Making Literacy Work

Article excerpt

Byline: Portia P. Padilla Assistant Professor, College of Education, UP Diliman Affiliate Faculty, UP Open University

LITERACY has generally been considered as a basic tool of survival in the modern world. This world has changed so rapidly that the meaning, forms and functions of literacy have changed quickly, depending on the time or place in which these are articulated. Thus, the traditional definitions of literacy no longer suffice. Now, literacy is not so much an end state as it is a continuous developmental process. It is no longer a matter of "being literate," but of "becoming literate." This is evident in the evolution of UNESCO's definition of literacy.

From its antiquated conception of literacy as rudimentary reading and writing, UNESCO's definition has evolved into one that includes practical usefulness in everyday life, an awareness of the need for the individual's and the community's development, and a recognition of literacy as a basic human right. In its evolved form, the UNESCO conception of literacy neither reduces it to what renowned Brazilian educator Paolo Freire refers to as the "mechanical act of 'depositing' words, syllables, and letters into illiterates" nor does it fail to "acknowledge their real-life experience." Respect for "illiterates" as active participants and a critical analysis of their reality are necessary components in the transformation of their oppressive state. The literacy process is a "cultural action for freedom." Thus, it must be so liberating that it will lead to the development of both the individual and the community. As UNESCO stated in 1988, "widespread illiteracy severely hampers economic and social development." However, illiteracy is not a problem of numbers; it is a problem of definitions. The problem actually lies in the way literacy, knowledge, and even development, have been defined.

It has been said that people should be able to read and write to be able to fully realize their potential as individuals and as members of the community. However, literacy does not necessarily result in this realization of potential. Literacy is not the solution to poverty. There are many countries with high literacy rates yet have low levels of development. According to internationally recognized Filipino educator Ma. Luisa Canieso Doronila, development cannot be assumed to be the logical consequence of literacy. Knowledge and literacy do not have intrinsic power. Nor is there only one model for development. There are underlying social meanings and practices related to these concepts that have to be taken into consideration.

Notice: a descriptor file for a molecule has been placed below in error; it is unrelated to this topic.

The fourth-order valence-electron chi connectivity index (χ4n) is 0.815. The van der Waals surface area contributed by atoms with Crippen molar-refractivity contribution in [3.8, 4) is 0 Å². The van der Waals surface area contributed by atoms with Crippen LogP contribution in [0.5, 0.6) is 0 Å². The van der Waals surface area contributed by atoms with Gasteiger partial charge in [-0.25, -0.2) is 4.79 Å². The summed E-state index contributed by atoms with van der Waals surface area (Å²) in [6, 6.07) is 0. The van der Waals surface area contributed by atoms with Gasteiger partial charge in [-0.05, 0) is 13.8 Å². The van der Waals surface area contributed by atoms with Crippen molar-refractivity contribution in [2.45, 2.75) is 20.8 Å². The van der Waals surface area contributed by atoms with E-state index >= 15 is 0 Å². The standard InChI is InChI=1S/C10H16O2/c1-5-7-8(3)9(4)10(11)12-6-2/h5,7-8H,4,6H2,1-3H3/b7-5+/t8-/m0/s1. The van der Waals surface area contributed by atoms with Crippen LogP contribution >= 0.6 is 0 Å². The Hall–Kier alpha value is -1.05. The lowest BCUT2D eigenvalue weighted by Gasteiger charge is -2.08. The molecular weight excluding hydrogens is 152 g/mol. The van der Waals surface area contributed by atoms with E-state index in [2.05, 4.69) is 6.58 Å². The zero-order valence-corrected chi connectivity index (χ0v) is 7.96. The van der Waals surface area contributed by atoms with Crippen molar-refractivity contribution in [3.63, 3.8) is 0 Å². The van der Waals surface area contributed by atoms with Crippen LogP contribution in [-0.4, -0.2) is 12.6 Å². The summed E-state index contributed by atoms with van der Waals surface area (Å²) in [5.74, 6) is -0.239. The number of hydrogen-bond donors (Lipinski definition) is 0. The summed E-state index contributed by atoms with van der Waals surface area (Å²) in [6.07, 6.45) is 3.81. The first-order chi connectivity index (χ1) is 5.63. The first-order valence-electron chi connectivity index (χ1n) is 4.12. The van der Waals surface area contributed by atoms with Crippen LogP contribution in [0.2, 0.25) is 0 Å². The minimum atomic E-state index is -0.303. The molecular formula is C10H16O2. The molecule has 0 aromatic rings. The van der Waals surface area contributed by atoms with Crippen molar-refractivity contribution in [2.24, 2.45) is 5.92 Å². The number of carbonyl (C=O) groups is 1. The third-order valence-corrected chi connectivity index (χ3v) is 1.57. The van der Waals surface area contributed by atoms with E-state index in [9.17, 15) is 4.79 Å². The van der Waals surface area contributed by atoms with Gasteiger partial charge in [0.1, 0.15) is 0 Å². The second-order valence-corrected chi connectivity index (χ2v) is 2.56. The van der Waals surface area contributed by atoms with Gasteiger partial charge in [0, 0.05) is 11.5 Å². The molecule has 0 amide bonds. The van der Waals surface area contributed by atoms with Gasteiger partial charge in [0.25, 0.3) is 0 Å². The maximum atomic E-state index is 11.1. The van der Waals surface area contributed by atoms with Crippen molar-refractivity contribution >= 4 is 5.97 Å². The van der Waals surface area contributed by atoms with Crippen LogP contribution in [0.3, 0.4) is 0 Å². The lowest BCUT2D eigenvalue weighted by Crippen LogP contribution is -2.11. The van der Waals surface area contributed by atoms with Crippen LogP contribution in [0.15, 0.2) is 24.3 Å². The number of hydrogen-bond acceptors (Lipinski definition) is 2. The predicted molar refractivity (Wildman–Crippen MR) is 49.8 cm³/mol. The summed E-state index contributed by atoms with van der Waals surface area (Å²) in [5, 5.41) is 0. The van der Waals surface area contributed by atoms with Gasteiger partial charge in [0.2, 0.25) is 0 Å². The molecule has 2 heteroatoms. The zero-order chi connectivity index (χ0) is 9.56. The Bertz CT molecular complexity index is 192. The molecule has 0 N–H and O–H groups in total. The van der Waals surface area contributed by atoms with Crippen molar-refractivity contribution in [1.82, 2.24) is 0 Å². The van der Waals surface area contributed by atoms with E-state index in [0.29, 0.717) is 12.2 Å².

Literacy is socially constructed and may be defined and redefined within and across different situations and groups. School literacy and literate practice may be different from those in the home. Thus, there is a need to examine whether the kind of literacy promoted in school is similar to the one practiced in the home and the community. Some studies on literacy among poor and low income children have shown that their interconnected home literacy events are very different from the decontextualized and fragmented activities in school, which are divorced from the real events of their daily lives outside the academic setting. Literacy is important because of the instrumental role it plays in the tasks, activities and events that are significant to the literate themselves, not because of the literacy policy and literacy standards imposed on them. Literacy is important not because the curriculum says so, but because the literate find it useful in their daily lives. And because it is socially constructed, issues of language, class and culture always influence the way children define and use literacy.

In this regard, it is noteworthy to raise the following questions: "Who are illiterate?," "Who will be taught literacy?," "What kind of literacy?," "By what definition?," "By whose standards?," "In what language?," "For what purpose? …